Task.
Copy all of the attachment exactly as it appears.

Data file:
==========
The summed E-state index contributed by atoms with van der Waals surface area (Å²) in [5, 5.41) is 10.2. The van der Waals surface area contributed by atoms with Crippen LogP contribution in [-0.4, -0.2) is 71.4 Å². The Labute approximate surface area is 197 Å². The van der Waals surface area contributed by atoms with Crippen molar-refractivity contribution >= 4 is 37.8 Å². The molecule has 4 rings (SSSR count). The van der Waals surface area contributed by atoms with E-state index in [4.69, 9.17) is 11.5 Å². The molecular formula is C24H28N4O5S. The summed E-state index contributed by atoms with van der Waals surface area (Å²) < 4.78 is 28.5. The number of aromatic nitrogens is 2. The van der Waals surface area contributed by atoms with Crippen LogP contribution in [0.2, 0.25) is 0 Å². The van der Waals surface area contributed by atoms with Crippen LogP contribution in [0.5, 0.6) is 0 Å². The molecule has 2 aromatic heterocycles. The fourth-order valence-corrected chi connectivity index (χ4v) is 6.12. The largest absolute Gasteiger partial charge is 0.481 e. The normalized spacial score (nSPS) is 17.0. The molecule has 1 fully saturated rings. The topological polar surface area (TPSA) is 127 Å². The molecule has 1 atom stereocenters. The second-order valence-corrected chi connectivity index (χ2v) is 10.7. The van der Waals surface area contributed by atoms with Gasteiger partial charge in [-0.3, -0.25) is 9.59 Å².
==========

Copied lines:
The summed E-state index contributed by atoms with van der Waals surface area (Å²) in [5, 5.41) is 10.2. The van der Waals surface area contributed by atoms with Crippen LogP contribution in [-0.4, -0.2) is 71.4 Å². The Labute approximate surface area is 197 Å². The van der Waals surface area contributed by atoms with Crippen molar-refractivity contribution >= 4 is 37.8 Å². The molecule has 4 rings (SSSR count). The van der Waals surface area contributed by atoms with E-state index in [4.69, 9.17) is 11.5 Å². The molecular formula is C24H28N4O5S. The summed E-state index contributed by atoms with van der Waals surface area (Å²) < 4.78 is 28.5. The number of aromatic nitrogens is 2. The van der Waals surface area contributed by atoms with Crippen LogP contribution in [0.2, 0.25) is 0 Å². The van der Waals surface area contributed by atoms with Crippen LogP contribution in [0.5, 0.6) is 0 Å². The molecule has 2 aromatic heterocycles. The fourth-order valence-corrected chi connectivity index (χ4v) is 6.12. The largest absolute Gasteiger partial charge is 0.481 e. The normalized spacial score (nSPS) is 17.0. The molecule has 1 fully saturated rings. The topological polar surface area (TPSA) is 127 Å². The molecule has 1 atom stereocenters. The second-order valence-corrected chi connectivity index (χ2v) is 10.7. The van der Waals surface area contributed by atoms with Gasteiger partial charge in [-0.3, -0.25) is 9.59 Å².